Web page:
The Parliamentary and Government Buildings of the Federal Government in the Context of the Urban Development of Berlin
I. Berlin is Many Capitals
“Berlin is many cities” – so goes a saying by the late Berlin architect Werner Dütttmann. “Berlin is many capitals” – this is how the statement could be altered and applied to the various capital-city installations built in Berlin under various state forms over the past two hundred years: the official buildings of the recently collapsed GDR, the structures of National Socialism, of the Weimar Republic, of the Empire, and, finally, of Prussia. As early as 1990, that is, almost a year before the Capital City Resolution of the German Bundestag, Berlin presented a compendium of its existing real estate. It revealed two things:* first, that Berlin could offer the federal government a stock of available buildings and building lots that would meet even its most elaborate needs; second, that the vast majority of the sites in question were in the Old Center [Alte Mitte], that is, in the historical center between the Brandenburg Gate and Alexanderplatz. Because of the compelling nature of these facts, there was never a serious discussion of basic alternatives – for example, housing all federal offices in the enormous Tempelhof Airport or in Berlin’s numerous military barracks. It took some time, however, before the representatives of the decisive institutions came to appreciate the richness offered by these settings, both in architectural and functional terms.
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II. Focal Point Spreebogen [Spree Bend]
The fewest questions were raised by the choice of the Spreebogen as the government district – in this matter, the existence of the Reichstag building was a clear and decisive factor; moreover, the federal government also owned a large tract of adjoining land. Still – when the Ältestenrat [Council of Elders] of the German Bundestag decided in October 1991 to make the Reichstag building the seat of parliament, the choice was not as obvious as it might seem in retrospect.** In the public eye and for some politicians, the building was discredited by its National Socialist burden, and its Wilhelmine architecture met with disfavor. Indeed, the defiant building (which, in the days of the Wall, had stood in its shadow like an errant block on the outer edge of the Tiergarten), had nothing winning about it – very much unlike the new Bundestag building by Günter Behnisch on the banks of the Rhine in Bonn. It took a series of colloquia and public debates to arrive at a more objective assessment of the historical role of this structure, whose purpose had been mocked by Kaiser Wilhelm and whose architecture had been scaled back by him.*** The great public affection for this building emerged with the artistic project by Christo and Jeanne-Claude in the summer of 1995, and it has turned into true enthusiasm since the completion of the dome. With three million visitors in a little over two years, the building has become an international tourist attraction on par with the Eiffel Tower or the Tower of London – a remarkable achievement for a parliament building in an age of grave dissatisfaction with politics.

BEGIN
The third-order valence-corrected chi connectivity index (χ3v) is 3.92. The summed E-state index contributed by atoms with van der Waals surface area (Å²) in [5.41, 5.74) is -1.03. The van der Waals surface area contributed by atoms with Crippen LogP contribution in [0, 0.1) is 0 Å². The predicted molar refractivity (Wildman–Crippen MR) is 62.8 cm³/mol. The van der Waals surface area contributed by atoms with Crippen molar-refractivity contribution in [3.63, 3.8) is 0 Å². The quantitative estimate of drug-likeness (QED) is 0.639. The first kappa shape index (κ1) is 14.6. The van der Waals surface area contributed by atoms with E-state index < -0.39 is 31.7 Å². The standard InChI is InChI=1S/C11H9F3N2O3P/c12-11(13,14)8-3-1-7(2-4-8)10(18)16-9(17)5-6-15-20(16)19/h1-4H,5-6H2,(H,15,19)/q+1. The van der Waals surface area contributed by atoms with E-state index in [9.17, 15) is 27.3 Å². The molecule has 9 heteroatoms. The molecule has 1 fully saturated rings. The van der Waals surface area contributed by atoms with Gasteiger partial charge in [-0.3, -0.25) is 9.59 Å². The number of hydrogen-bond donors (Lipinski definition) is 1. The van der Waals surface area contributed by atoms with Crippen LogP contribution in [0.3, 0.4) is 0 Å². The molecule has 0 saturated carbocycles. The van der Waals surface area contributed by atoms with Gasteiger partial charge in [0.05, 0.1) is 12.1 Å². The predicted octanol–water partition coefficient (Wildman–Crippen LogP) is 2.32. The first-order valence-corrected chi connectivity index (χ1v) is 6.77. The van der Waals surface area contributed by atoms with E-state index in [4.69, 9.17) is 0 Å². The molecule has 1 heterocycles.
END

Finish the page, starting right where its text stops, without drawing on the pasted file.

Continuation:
* Task Force for “Capital City Planning, Berlin,” ed., Rahmenbedingungen und Potentiale für die Ansiedlung oberster Bundeseinrichtungen in Berlin [Basic Conditions and Possibilities for Situating the Highest Federal Offices in Berlin] (Berlin, 1990).
** German Bundestag, ed., 2. Kolloquium Deutscher Bundestag [2nd Colloquium of the German Bundestag] (Berlin, 1993), p. 19ff.
*** Kaiser Wilhelm called the Reichstag building the “Reich monkey house” and prevented it from having a dome higher than the one on the City Palace. S. Michael Cullen, Der Reichstag – Die Geschichte eines Monuments [The Reichstag – The History of a Monument] (Berlin, 1983).